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Kendal at Oberlin Blog

Natural Resources in NE Ohio - Parks

Posted by Molly Kavanaugh on Jul 15, 2016 6:03:24 PM

kao-northeast-ohio-parks.jpgLike many reporters in the 1980s, I was assigned to cover a birthday party when someone turned 100. Reaching that milestone was news, and newspaper and TV reporters and photographers were expected to be on hand to record the momentous event.

Those days are gone. The centenarian population has grown 65.8 percent over the past three decades, from 32,194 people who were age 100 or older in 1980 to 53,364 centenarians in 2010, according to the Census Bureau. In other words, men and women turning 100 is no longer news.

But the National Park Service’s 100th birthday, well that will probably make the news next month.

On Aug. 25, 1916, President Woodrow Wilson approved legislation creating the National Park Service. Today the service includes 412 areas (parks, monuments, battlefields, scenic rivers, etc.),  and Centennial honorary co-chairs Michelle Obama and Laura Bush are encouraging people across the country to visit one or more of the national parks this year.

“From Acadia National Park on the East Coast, to Yosemite on the West; from Glacier National Park in the North, to Big Bend in the South; I’ve collected national parks like stamps. I’ve even lived in a national park, the White House,” Laura Bush said.

Last year, Jeremy Cronon drove 32,000 miles, visiting 45 national parks.

People living in Northeast Ohio don’t have to travel far at all to celebrate.

Cuyahoga Valley National Park

This 33,000-acre park between Cleveland and Akron offers year-round activities for children and adults. You can bike, hike, camp, canoe, board a train, bird-watch and more. The best way to plan your trip is to visit the park’s website or the Boston Store Visitor Center at 1550 Boston Mills Rd., Peninsula (open 8 a.m. to 6 p.m. daily in the summer).

Be sure your itinerary includes a few of these special activities.

  • kao-conductor.jpgScenic Train Ride: What began as a coal train line in the 1880s is now a leisurely scenic ride through the valley. Climb aboard the Cuyahoga Valley Scenic Railroad and enjoy a roundtrip ride, or jump off to explore the park, and then get back on when the train returns. Or try Bike Aboard and bike one-way on the Towpath, and ride the train the other way with bike in tow. In the summer and fall, the train runs Wednesday through Sunday, and prices range from $12 to $18 for an all-day coach pass, or $18 to $28 for a 3-hour ride in the first class car. The fee for Bike Aboard is $3 for each one way segment, and staff will put your bike on the train. And be sure to come back during the winter holidays and ride the Polar Express with Santa Claus to the North Pole. CVSR also has an accessible car with wheelchair lift for passengers with special needs.
  • Biking: The park has five major bike trails, including the popular Ohio & Erie Canal Towpath Trail. The portion of the Towpath trail within the park includes restrooms, picnic areas and train access points. A 2.5-mile, off-road mountain biking and hiking trail opened last year, with an additional 6.5 miles currently under construction.
  • Lodging: Limited primitive campsites are available from Memorial Day through Oct. 31 in the park, with a variety of camping options available near the park. Indoor lodging includes the Inn at Brandywine Falls, an elegantly remodeled 1848 Greek Revival building. The inn overlooks the 65-foot falls and is near hiking and biking trails. More moderate lodging is available at the Stanford House, with shared restrooms and kitchen facilities.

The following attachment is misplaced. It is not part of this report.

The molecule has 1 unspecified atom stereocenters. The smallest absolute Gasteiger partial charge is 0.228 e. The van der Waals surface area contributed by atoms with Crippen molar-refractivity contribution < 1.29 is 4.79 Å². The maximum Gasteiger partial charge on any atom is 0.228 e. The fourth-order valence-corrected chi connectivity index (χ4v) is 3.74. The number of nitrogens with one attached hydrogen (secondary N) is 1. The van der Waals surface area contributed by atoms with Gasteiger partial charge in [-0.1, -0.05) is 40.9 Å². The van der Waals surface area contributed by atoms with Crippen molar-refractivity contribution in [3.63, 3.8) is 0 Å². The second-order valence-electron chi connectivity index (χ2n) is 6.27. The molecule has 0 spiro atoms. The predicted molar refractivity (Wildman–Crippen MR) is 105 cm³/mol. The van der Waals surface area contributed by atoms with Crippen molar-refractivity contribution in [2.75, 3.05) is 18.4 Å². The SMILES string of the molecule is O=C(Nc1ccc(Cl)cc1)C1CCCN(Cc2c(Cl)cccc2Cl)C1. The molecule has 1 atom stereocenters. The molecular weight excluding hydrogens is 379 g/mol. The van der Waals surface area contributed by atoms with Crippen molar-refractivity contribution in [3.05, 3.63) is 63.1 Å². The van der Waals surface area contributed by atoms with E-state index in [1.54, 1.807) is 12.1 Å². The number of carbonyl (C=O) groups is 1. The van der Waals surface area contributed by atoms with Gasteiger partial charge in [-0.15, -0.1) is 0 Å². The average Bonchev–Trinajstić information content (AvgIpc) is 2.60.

• Canoeing and kayaking: The Cuyahoga River is open to boaters, but the park does not maintain the river for paddlers and urges caution when using the river, including, “Don't paddle alone, and let someone know your plans and when you expect to return.” Several companies offer guided trips along the river, and a directory is listed here.

To venture outside of Northeast Ohio, check out the list of all national parks. And pick up the new Forever postage stamps featuring 16 national parks at your local post office.

Mighty fine Metro Parks

Northeast Ohio is also home to three spectacular metro park systems.

  1. Lorain County Metro Parks, which will celebrated its 60th birthday next year, features the North Coast Inland Trail for biking/hiking, rose gardens and beachfront swimming at Lakeview Park, landscaped gardens at Miller Nature Preserve and Schoepfle Garden, birding at the wetland Sandy Ridge Reservation, golfing at Forest Hills Golf Course and much more.
  2. Cleveland Metroparks, a finalist for 2016 National Gold Medal Awards for Excellence in Park and Recreation Management (winner to be announced in October), has grown to 23,000 acres located in 47 communities in Cleveland and the surrounding area. It includes Cleveland Metroparks Zoo (Northeast Ohio’s most visited year-round attraction), 23 fishing areas, eight lakefront parks, eight golf courses, five nature centers, and two toboggan chutes.
  3. Summit Metro Parks, with 16 parks and 125 miles of trails based in Akron, offers biking, hiking, archery, camping, fishing, swimming, a nature center and more.

Next month we’ll tell you all about our greatest natural resource, Lake Erie.


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Molly-K.jpgIn the past, Molly Kavanaugh frequently wrote about Kendal at Oberlin for the Cleveland Plain Dealer, where she was a reporter for 16 years. Now we are happy to have her writing for the Kendal at Oberlin Community.

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